Avalanche That Killed Australian Teenager was Triggered by Patrollers on Their Way to His Rescue

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avalanche, austria
Max Meyer was killed in an avalanche in Austria.

The parents of the Australian teenager who died in St Anton, Austria last week say the avalanche was triggered by patrollers as they made their way to help the family, reports ABC.

Thomas Meyer and Julie Schatz said in a statement released to Australian media that the family had become stuck in deep snow while skiing in a narrow valley between two runs. They were unhurt but called mountain rescue to help them out. It is unclear how they ended up in the valley and why they were off piste.

“In the process of the ski patrol trying to reach us by skiing down from above us on the opposite side of the valley, an avalanche was triggered which engulfed us and tragically led to the death of our son Max,” they said in the statement.

They say their son, Max Meyer, was buried under two metres of snow as the rescuers tried to reach them. They added that they were grateful for the support of Austrian authorities and the best efforts of rescuers to resuscitate Max.

avalanche, austria
The family had been skiing in a narrow valley between 2 runs. Credit: Facebook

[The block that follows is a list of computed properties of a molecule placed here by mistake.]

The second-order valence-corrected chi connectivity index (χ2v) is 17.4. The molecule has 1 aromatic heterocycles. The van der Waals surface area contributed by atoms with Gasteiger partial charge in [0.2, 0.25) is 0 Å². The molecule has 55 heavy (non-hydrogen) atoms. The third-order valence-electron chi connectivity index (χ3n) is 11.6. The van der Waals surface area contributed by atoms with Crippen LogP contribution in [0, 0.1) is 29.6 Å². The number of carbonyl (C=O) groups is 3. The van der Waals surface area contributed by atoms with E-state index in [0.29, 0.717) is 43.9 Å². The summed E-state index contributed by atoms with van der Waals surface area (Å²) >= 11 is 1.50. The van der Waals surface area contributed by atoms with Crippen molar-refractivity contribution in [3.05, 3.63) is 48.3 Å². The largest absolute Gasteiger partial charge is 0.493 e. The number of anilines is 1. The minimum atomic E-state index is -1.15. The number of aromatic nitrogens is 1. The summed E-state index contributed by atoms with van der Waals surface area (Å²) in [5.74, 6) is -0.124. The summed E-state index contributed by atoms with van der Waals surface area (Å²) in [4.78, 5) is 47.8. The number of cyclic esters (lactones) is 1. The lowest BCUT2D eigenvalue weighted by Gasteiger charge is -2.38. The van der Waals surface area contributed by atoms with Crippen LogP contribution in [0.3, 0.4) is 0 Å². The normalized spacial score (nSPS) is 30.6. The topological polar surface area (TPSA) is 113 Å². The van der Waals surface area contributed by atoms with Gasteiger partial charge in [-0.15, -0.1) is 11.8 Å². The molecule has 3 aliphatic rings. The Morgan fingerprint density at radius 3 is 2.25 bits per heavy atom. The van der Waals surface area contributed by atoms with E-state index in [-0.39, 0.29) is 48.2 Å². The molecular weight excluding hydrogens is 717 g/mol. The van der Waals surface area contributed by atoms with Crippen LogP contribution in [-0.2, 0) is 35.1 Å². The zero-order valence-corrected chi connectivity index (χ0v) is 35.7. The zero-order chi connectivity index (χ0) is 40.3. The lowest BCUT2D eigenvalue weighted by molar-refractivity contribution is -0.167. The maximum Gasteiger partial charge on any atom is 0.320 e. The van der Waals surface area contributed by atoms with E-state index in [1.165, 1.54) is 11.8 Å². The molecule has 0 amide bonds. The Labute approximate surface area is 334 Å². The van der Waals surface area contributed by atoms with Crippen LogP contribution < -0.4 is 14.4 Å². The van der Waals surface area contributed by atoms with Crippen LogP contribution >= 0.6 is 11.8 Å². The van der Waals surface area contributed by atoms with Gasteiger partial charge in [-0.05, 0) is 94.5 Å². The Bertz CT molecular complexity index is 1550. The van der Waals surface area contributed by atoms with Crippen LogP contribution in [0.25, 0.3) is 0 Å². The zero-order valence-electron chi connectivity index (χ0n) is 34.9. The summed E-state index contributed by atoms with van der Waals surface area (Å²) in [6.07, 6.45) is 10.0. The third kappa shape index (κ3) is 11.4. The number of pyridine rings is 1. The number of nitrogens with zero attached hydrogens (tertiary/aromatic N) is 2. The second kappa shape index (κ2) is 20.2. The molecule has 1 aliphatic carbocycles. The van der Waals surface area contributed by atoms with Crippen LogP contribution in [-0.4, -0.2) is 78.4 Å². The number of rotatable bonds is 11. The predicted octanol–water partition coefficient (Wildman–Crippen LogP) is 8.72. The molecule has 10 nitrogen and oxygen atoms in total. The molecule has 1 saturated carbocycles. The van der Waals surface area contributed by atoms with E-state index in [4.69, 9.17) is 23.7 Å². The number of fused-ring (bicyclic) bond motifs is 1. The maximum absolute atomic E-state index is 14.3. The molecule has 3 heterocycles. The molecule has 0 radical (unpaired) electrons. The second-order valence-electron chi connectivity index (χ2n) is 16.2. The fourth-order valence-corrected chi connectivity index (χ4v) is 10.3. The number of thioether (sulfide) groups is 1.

However, the St Anton mountain rescue manager, Kurt Huett, has said the circumstances are still being investigated.

“The incident is still being investigated by the authorities, so we need to be patient – at the moment we really can’t say anything,” he told ABC.

The avalanche happened late in the afternoon on Wednesday 9th January. The teenager had been skiing off-piste in the Austrian resort with his parents and younger brother. According to the medical rescue team the group had no avalanche rescue equipment. The medical rescue team, Bergrettung St Anton am Arlberg, has confirmed in a social media post that the avalanche occurred after the family made a distress call and as rescuers began searching for them in extremely steep terrain, the slide happened, burying the mother and son.

The mother was able to free herself and was unharmed, but Max was buried under 2 metres of snow for between 20 and 30 minutes. The coroner is said to have told his parents that he died instantly and that his death was painless.

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